Mirror, mirror on the wall, Who is the fairest of them all?Fans of the Lunar Chronicles know Queen Levana as a ruler who uses her “glamour” to gain power. But long before she crossed paths with Cinder, Scarlet, and Cress, Levana lived a very different story – a story that has never been told . . . until now.
I am a huge fan of Marissa Meyer’s work, and Fairest certainly did not disappoint me. It’s a creepy, twisted and extremely well-written story, and every aspect – dare I say it – is practically perfect in its execution.
This is not the typical story where the heroine lives happily ever after, riding into the sunset with the hero, teenage angst in tow. Rather, this is a story about hostile beginnings, of unhappy endings, and of the inner workings of the mind of a villain.
Those who have read the first three books in the series know of the evil and manipulative Queen Levana. But what if Queen Levana isn’t as bad as she appears? What could possibly be beneath the Glamour and beauty of such a nefarious queen?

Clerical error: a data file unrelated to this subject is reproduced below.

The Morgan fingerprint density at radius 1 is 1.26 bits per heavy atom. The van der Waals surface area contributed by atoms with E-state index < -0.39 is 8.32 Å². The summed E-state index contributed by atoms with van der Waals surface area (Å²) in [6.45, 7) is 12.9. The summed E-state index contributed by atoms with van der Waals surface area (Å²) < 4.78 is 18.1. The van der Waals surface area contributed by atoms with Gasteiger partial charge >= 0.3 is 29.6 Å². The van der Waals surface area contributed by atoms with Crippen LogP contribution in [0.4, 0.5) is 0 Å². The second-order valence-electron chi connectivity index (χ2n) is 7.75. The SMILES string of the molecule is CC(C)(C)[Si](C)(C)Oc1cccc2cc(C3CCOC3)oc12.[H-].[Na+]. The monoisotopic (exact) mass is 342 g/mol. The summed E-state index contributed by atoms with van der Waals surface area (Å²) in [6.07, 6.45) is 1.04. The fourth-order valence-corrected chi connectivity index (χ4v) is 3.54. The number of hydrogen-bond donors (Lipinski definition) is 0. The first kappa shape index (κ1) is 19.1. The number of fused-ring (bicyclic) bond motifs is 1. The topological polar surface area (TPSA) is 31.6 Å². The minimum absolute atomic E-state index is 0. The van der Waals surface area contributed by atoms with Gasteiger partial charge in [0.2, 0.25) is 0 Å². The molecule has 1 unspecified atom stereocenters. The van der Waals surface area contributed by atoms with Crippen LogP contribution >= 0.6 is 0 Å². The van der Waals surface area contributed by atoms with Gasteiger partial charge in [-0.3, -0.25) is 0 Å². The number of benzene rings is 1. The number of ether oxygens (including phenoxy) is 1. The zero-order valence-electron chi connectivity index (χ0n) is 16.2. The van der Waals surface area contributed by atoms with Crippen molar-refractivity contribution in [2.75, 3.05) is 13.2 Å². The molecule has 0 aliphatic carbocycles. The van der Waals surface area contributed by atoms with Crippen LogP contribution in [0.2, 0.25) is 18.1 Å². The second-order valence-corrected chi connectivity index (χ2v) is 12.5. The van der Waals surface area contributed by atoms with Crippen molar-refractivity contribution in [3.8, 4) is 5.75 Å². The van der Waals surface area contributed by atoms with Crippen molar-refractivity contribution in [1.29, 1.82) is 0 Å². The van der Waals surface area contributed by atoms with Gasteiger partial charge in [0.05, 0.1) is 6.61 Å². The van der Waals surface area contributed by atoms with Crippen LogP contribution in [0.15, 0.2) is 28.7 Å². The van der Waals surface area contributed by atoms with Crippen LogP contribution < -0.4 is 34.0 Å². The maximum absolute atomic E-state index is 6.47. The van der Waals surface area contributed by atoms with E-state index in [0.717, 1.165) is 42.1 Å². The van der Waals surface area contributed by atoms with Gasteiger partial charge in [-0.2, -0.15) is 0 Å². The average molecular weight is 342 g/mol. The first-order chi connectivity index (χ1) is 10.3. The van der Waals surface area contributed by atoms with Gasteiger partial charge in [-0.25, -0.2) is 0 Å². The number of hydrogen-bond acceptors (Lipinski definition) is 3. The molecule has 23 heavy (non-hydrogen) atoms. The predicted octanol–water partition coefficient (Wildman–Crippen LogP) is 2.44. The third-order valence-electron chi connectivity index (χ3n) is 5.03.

This is a psychological analysis above all else, one that I completely appreciated and was absorbed in from start to finish. Seeing the horrors of Levana’s childhood truly makes us understand how she came to be the evil, powerhungry queen she is in Cinder, Scarlet, and Cress. Her childhood is not an easy one – it’s filled with unimaginable horrors – and you begin to understand and even sympathize for her. Although you can see what shaped her to become such a villain, her actions are still inexcusable. Despite the drop of sympathy you have gained for her by reading about her upbringing, she’s still a villain, and Meyer never lets you forget that.
The parallels to the other books in the series are fascinating, and I found it interesting seeing things from the Lunars’ perspectives. From their motivations in needing an Earthen alliance to backstory about the origins of Princess Selene Cinder, everything is laid out wonderfully for you and you’re gifted with an entirely new side to the story.
Meyer’s writing is evidently much improved since her first novel, not only technically but stylistically as well. Her foreshadowing ability is much greater here than it was in her first novel, and the flow of her writing is absolutely breathtaking.
An intriguing physiological study on what makes us evil, Fairest is a strong addition to the Lunar Chronicles world – and Lunartics and non-Lunartics alike won’t want to miss this satisfying prequel.
Love is a conquest.
Love is a war.
Here is what I think of love.